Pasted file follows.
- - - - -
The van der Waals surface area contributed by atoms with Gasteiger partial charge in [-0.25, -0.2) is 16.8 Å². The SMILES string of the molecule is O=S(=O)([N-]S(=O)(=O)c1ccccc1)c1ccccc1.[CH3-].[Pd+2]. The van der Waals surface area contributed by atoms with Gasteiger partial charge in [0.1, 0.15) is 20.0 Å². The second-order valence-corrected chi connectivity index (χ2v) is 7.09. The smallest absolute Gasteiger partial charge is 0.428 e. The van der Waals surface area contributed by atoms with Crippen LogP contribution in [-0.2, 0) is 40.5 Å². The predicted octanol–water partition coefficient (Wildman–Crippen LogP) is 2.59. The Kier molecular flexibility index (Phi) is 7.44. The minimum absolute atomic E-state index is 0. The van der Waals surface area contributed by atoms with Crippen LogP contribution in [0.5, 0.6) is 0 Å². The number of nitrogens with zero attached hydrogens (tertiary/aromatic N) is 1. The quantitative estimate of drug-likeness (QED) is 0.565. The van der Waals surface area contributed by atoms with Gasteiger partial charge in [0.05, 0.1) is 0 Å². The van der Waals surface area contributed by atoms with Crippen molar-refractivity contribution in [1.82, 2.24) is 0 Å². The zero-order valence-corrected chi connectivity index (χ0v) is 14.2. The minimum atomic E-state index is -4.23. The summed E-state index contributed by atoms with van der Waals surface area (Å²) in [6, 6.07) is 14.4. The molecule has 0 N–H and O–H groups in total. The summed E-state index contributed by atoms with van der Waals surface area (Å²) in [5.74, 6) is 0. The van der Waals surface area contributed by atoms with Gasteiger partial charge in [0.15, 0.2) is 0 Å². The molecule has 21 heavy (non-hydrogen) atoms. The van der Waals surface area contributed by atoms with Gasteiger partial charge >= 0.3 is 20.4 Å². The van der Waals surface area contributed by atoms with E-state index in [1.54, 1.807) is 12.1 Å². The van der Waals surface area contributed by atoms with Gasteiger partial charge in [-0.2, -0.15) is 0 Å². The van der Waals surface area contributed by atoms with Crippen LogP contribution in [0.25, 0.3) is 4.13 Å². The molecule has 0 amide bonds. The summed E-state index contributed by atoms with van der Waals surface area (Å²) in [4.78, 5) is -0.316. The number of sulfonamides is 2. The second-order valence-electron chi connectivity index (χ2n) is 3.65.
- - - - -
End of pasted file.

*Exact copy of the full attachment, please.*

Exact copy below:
The van der Waals surface area contributed by atoms with Gasteiger partial charge in [-0.25, -0.2) is 16.8 Å². The SMILES string of the molecule is O=S(=O)([N-]S(=O)(=O)c1ccccc1)c1ccccc1.[CH3-].[Pd+2]. The van der Waals surface area contributed by atoms with Gasteiger partial charge in [0.1, 0.15) is 20.0 Å². The second-order valence-corrected chi connectivity index (χ2v) is 7.09. The smallest absolute Gasteiger partial charge is 0.428 e. The van der Waals surface area contributed by atoms with Crippen LogP contribution in [-0.2, 0) is 40.5 Å². The predicted octanol–water partition coefficient (Wildman–Crippen LogP) is 2.59. The Kier molecular flexibility index (Phi) is 7.44. The minimum absolute atomic E-state index is 0. The van der Waals surface area contributed by atoms with Crippen LogP contribution in [0.5, 0.6) is 0 Å². The number of nitrogens with zero attached hydrogens (tertiary/aromatic N) is 1. The quantitative estimate of drug-likeness (QED) is 0.565. The van der Waals surface area contributed by atoms with Gasteiger partial charge in [0.05, 0.1) is 0 Å². The van der Waals surface area contributed by atoms with Crippen molar-refractivity contribution in [1.82, 2.24) is 0 Å². The zero-order valence-corrected chi connectivity index (χ0v) is 14.2. The minimum atomic E-state index is -4.23. The summed E-state index contributed by atoms with van der Waals surface area (Å²) in [6, 6.07) is 14.4. The molecule has 0 N–H and O–H groups in total. The summed E-state index contributed by atoms with van der Waals surface area (Å²) in [5.74, 6) is 0. The van der Waals surface area contributed by atoms with Gasteiger partial charge in [0.15, 0.2) is 0 Å². The molecule has 21 heavy (non-hydrogen) atoms. The van der Waals surface area contributed by atoms with Gasteiger partial charge >= 0.3 is 20.4 Å². The van der Waals surface area contributed by atoms with E-state index in [1.54, 1.807) is 12.1 Å². The van der Waals surface area contributed by atoms with Gasteiger partial charge in [-0.2, -0.15) is 0 Å². The van der Waals surface area contributed by atoms with Crippen LogP contribution in [0.25, 0.3) is 4.13 Å². The molecule has 0 amide bonds. The summed E-state index contributed by atoms with van der Waals surface area (Å²) in [4.78, 5) is -0.316. The number of sulfonamides is 2. The second-order valence-electron chi connectivity index (χ2n) is 3.65.